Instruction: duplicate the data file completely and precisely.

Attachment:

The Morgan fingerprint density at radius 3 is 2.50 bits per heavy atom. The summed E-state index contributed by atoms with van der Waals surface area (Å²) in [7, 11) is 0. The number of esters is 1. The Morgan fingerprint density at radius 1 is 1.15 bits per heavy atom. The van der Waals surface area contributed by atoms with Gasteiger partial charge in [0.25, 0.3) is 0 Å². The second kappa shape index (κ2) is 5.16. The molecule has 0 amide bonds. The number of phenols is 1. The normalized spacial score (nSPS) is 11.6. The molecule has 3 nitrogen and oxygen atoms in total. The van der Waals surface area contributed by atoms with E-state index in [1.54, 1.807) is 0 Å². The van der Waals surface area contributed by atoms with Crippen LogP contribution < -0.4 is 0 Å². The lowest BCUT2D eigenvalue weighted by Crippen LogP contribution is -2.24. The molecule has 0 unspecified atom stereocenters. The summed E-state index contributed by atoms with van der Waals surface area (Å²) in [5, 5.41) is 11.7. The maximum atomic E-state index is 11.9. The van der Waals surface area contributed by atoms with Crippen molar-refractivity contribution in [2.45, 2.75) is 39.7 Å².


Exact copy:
The Morgan fingerprint density at radius 3 is 2.50 bits per heavy atom. The summed E-state index contributed by atoms with van der Waals surface area (Å²) in [7, 11) is 0. The number of esters is 1. The Morgan fingerprint density at radius 1 is 1.15 bits per heavy atom. The van der Waals surface area contributed by atoms with Gasteiger partial charge in [0.25, 0.3) is 0 Å². The second kappa shape index (κ2) is 5.16. The molecule has 0 amide bonds. The number of phenols is 1. The normalized spacial score (nSPS) is 11.6. The molecule has 3 nitrogen and oxygen atoms in total. The van der Waals surface area contributed by atoms with E-state index in [1.54, 1.807) is 0 Å². The van der Waals surface area contributed by atoms with Crippen LogP contribution < -0.4 is 0 Å². The lowest BCUT2D eigenvalue weighted by Crippen LogP contribution is -2.24. The molecule has 0 unspecified atom stereocenters. The summed E-state index contributed by atoms with van der Waals surface area (Å²) in [5, 5.41) is 11.7. The maximum atomic E-state index is 11.9. The van der Waals surface area contributed by atoms with Crippen molar-refractivity contribution in [2.45, 2.75) is 39.7 Å².